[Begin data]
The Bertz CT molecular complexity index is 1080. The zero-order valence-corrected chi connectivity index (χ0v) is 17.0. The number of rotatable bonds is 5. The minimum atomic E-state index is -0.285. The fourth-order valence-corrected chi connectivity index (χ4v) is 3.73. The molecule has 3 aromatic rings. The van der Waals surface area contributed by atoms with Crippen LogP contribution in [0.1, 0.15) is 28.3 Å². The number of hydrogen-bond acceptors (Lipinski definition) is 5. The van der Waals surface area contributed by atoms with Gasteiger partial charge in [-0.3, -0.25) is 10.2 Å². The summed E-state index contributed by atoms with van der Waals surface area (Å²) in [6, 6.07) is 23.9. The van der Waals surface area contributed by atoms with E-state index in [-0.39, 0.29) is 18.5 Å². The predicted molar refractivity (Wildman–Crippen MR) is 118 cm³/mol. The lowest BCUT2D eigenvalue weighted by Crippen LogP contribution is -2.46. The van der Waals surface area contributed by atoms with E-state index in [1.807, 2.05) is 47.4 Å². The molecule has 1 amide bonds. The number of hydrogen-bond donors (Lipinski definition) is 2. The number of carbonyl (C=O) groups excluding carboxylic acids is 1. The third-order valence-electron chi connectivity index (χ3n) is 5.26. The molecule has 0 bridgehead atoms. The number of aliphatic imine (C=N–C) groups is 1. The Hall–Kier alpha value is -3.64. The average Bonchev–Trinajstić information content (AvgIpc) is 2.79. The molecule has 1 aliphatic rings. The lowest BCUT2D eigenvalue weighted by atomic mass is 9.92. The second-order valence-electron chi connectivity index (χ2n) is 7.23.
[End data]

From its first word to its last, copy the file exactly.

The Bertz CT molecular complexity index is 1080. The zero-order valence-corrected chi connectivity index (χ0v) is 17.0. The number of rotatable bonds is 5. The minimum atomic E-state index is -0.285. The fourth-order valence-corrected chi connectivity index (χ4v) is 3.73. The molecule has 3 aromatic rings. The van der Waals surface area contributed by atoms with Crippen LogP contribution in [0.1, 0.15) is 28.3 Å². The number of hydrogen-bond acceptors (Lipinski definition) is 5. The van der Waals surface area contributed by atoms with Gasteiger partial charge in [-0.3, -0.25) is 10.2 Å². The summed E-state index contributed by atoms with van der Waals surface area (Å²) in [6, 6.07) is 23.9. The van der Waals surface area contributed by atoms with E-state index in [-0.39, 0.29) is 18.5 Å². The predicted molar refractivity (Wildman–Crippen MR) is 118 cm³/mol. The lowest BCUT2D eigenvalue weighted by Crippen LogP contribution is -2.46. The van der Waals surface area contributed by atoms with E-state index in [1.807, 2.05) is 47.4 Å². The molecule has 1 amide bonds. The number of hydrogen-bond donors (Lipinski definition) is 2. The number of carbonyl (C=O) groups excluding carboxylic acids is 1. The third-order valence-electron chi connectivity index (χ3n) is 5.26. The molecule has 0 bridgehead atoms. The number of aliphatic imine (C=N–C) groups is 1. The Hall–Kier alpha value is -3.64. The average Bonchev–Trinajstić information content (AvgIpc) is 2.79. The molecule has 1 aliphatic rings. The lowest BCUT2D eigenvalue weighted by atomic mass is 9.92. The second-order valence-electron chi connectivity index (χ2n) is 7.23.